With all the buzz around the Internet of Things (IoT), many companies will jump onto the IoT bandwagon by creating software-defined IoT-widgets and management applications then distribute the IoT-widgets and hope for the best. However, without proper planning, this can be an expensive mistake.
Cisco is forecasting that by 2022, the IoT will reach an economic value of $14.4 trillion. As the market continues to grow, we will see a plethora of bandwidth hogging IoT-widgets becoming available.
Do you have the bandwidth?
We know that IoT-widgets will generate data and most likely transmit this data across the Internet resulting in a larger volume of data transmission—just think about all of the chatty IoT-widgets sending telemetry through the network, a big shift from the current paradigm where devices share a few bytes of simple data from one widget to another and a perhaps a reason why the IoT is utilizing only 1% of the current network bandwidth. Right now, bandwidth isn’t a problem.
“The large U.S. wireless carriers require a certain Return on Investment to continue to build and maintain mobile networks and support the growth of IoT. Most IoT devices today provide a tiny fraction of the revenue that a typical smartphone generates in a month. The economics of IoT is a challenge for the wireless carriers today, and this problem will only grow over time as the number of connected devices grows exponentially in the next decade,” says Rob Chamberlin with VentureBeat.
IPv6 a Key Consideration for IoT
Why is IPv6 critical for the success of the Internet of Things?
IPv4 cannot handle the more than 1 billion IoT devices entering the market each year. With IPv6, we’re allowed 340 undecillion IP addresses, which can easily accommodate the IoT.
Some other reasons include:
More scalability—Of course, one of the biggest reasons IPv6 is critical for IoT is scalability. IPv6 provides 3.4×1038 addresses, which will far exceed the amount we can use in the foreseeable future.
Better security—IPv6 offers better security for the Internet of Things. It provides connectivity with a superior distributed routing mechanism. It also has an active community that is continuing to improve its security features.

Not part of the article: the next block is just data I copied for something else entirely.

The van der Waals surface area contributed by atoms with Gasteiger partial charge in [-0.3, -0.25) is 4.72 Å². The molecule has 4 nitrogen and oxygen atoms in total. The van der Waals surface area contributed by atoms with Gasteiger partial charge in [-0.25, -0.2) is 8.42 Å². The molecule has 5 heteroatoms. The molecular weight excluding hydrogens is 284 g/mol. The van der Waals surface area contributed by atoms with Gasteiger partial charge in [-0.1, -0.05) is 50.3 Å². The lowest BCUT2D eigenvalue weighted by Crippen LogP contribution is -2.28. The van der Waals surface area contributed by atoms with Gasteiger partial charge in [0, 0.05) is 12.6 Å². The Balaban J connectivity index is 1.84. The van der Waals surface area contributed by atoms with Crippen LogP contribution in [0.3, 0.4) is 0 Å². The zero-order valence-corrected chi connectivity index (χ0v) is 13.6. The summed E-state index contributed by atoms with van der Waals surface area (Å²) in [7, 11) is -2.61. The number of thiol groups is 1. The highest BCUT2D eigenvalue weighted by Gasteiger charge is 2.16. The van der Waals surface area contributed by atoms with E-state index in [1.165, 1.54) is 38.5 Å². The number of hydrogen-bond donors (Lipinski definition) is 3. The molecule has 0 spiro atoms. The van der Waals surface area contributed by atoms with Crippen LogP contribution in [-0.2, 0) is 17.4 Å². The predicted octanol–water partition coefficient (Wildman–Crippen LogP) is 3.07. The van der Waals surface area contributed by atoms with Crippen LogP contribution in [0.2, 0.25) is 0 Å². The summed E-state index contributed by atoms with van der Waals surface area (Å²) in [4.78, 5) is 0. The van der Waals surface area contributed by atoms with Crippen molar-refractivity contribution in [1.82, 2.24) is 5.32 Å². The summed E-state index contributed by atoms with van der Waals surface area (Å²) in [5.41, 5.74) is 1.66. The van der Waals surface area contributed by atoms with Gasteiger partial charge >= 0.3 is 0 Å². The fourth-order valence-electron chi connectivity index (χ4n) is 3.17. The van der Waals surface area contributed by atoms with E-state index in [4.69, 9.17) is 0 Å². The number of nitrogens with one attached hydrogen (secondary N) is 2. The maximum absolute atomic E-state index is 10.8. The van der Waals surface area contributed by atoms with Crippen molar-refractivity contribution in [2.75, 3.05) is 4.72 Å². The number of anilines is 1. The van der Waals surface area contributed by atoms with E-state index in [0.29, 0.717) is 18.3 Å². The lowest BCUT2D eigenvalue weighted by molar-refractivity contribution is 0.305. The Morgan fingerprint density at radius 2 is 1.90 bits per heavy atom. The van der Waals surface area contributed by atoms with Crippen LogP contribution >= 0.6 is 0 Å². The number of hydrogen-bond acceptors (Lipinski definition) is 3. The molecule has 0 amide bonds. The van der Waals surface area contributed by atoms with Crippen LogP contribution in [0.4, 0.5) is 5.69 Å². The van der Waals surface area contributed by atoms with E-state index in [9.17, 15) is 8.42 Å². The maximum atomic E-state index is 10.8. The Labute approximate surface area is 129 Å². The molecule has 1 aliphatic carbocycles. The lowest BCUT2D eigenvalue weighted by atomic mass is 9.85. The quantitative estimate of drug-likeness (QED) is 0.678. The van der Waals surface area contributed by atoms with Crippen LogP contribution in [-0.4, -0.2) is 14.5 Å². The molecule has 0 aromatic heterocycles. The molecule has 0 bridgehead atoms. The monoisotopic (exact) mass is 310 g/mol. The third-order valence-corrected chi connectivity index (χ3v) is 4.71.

Tiny stacks—Tiny stacks will offer a compressed version of IPv6 called 6LoWPAN. This allows for shorter addresses for IPv6 constrained devices. Border routers will be able to translate the compressed addresses into standard IPv6 addresses.
Global network compliant—With IPv6, it’s possible to have a global network that contains smart devices that are interconnected with other smart devices throughout the world. This is not possible with IPv4 due to the limited number of addresses.
Self-configuring addresses—IPv6 supports a stateless method of self-configuration. This allows nodes to define their own address. This saves the time of having to do the configuration manually.
Breaking down the NAT barrier—Network Address Translation (NAT) has been a major limitation of IPv4. With NAT, devices are sharing IP addresses over time and therefore do not have their own public IP address. This allows them to access the Internet but not be directly accessible from the Internet.
IoT data overload—Having your home appliances and other devices send and receive data over the Internet is definitely where things are headed. However, is it possible that we will overdo it with all of this data? How are we going to aggregate it and send only the data we need?
Taking the time
As we move rapidly toward the Internet of Things, it becomes imperative to properly plan for the change. Having a data center that has already made plans to meet the required bandwidth and IPv6 requirements will go a long way toward helping you get ready.
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As the Marketing Director at vXchnge, Blair is responsible for managing every aspect of the growth marketing objective and inbound strategy to grow the brand. Her passion is to find the topics that generate the most conversations.
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